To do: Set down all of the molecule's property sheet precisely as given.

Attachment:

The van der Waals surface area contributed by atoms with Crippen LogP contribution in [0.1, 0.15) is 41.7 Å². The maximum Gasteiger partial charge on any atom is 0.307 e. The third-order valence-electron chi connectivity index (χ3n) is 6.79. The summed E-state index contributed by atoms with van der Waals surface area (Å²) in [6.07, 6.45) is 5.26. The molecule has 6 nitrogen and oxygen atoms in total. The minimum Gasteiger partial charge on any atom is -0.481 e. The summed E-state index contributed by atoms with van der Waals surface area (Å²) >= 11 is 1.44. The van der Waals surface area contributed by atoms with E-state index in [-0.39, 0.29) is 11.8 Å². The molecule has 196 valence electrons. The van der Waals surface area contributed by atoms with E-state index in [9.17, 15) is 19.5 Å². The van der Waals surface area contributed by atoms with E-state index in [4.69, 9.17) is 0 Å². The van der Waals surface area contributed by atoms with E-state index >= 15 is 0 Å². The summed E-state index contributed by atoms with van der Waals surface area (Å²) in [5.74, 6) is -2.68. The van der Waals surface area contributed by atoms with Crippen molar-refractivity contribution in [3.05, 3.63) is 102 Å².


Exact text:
The van der Waals surface area contributed by atoms with Crippen LogP contribution in [0.1, 0.15) is 41.7 Å². The maximum Gasteiger partial charge on any atom is 0.307 e. The third-order valence-electron chi connectivity index (χ3n) is 6.79. The summed E-state index contributed by atoms with van der Waals surface area (Å²) in [6.07, 6.45) is 5.26. The molecule has 6 nitrogen and oxygen atoms in total. The minimum Gasteiger partial charge on any atom is -0.481 e. The summed E-state index contributed by atoms with van der Waals surface area (Å²) >= 11 is 1.44. The van der Waals surface area contributed by atoms with E-state index in [-0.39, 0.29) is 11.8 Å². The molecule has 196 valence electrons. The van der Waals surface area contributed by atoms with E-state index in [9.17, 15) is 19.5 Å². The van der Waals surface area contributed by atoms with E-state index in [4.69, 9.17) is 0 Å². The van der Waals surface area contributed by atoms with E-state index >= 15 is 0 Å². The summed E-state index contributed by atoms with van der Waals surface area (Å²) in [5.74, 6) is -2.68. The van der Waals surface area contributed by atoms with Crippen molar-refractivity contribution in [3.05, 3.63) is 102 Å².